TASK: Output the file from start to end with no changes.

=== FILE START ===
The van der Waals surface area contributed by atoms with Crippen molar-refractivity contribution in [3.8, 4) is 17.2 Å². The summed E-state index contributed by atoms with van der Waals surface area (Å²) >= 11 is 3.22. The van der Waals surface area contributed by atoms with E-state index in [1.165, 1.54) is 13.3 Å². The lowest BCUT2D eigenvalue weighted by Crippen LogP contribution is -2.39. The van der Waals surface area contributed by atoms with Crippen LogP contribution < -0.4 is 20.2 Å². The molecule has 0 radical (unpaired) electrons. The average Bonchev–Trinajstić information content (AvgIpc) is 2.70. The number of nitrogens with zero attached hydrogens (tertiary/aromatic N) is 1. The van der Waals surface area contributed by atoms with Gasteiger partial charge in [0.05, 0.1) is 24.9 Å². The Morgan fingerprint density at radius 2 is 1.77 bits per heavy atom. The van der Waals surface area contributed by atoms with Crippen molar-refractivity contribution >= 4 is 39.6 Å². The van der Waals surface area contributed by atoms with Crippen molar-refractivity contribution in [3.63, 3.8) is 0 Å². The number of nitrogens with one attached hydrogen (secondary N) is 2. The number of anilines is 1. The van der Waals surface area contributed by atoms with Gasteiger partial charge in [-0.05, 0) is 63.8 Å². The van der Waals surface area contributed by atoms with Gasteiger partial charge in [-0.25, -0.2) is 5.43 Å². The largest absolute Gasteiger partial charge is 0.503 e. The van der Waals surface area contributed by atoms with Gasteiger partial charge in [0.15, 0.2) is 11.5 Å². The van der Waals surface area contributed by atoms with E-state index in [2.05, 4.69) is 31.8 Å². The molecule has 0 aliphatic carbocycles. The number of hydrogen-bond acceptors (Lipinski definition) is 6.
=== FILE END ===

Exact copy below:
The van der Waals surface area contributed by atoms with Crippen molar-refractivity contribution in [3.8, 4) is 17.2 Å². The summed E-state index contributed by atoms with van der Waals surface area (Å²) >= 11 is 3.22. The van der Waals surface area contributed by atoms with E-state index in [1.165, 1.54) is 13.3 Å². The lowest BCUT2D eigenvalue weighted by Crippen LogP contribution is -2.39. The van der Waals surface area contributed by atoms with Crippen LogP contribution < -0.4 is 20.2 Å². The molecule has 0 radical (unpaired) electrons. The average Bonchev–Trinajstić information content (AvgIpc) is 2.70. The number of nitrogens with zero attached hydrogens (tertiary/aromatic N) is 1. The van der Waals surface area contributed by atoms with Gasteiger partial charge in [0.05, 0.1) is 24.9 Å². The Morgan fingerprint density at radius 2 is 1.77 bits per heavy atom. The van der Waals surface area contributed by atoms with Crippen molar-refractivity contribution >= 4 is 39.6 Å². The van der Waals surface area contributed by atoms with Crippen molar-refractivity contribution in [3.63, 3.8) is 0 Å². The number of nitrogens with one attached hydrogen (secondary N) is 2. The number of anilines is 1. The van der Waals surface area contributed by atoms with Gasteiger partial charge in [-0.05, 0) is 63.8 Å². The van der Waals surface area contributed by atoms with Gasteiger partial charge in [-0.25, -0.2) is 5.43 Å². The largest absolute Gasteiger partial charge is 0.503 e. The van der Waals surface area contributed by atoms with Gasteiger partial charge in [0.15, 0.2) is 11.5 Å². The van der Waals surface area contributed by atoms with E-state index in [2.05, 4.69) is 31.8 Å². The molecule has 0 aliphatic carbocycles. The number of hydrogen-bond acceptors (Lipinski definition) is 6.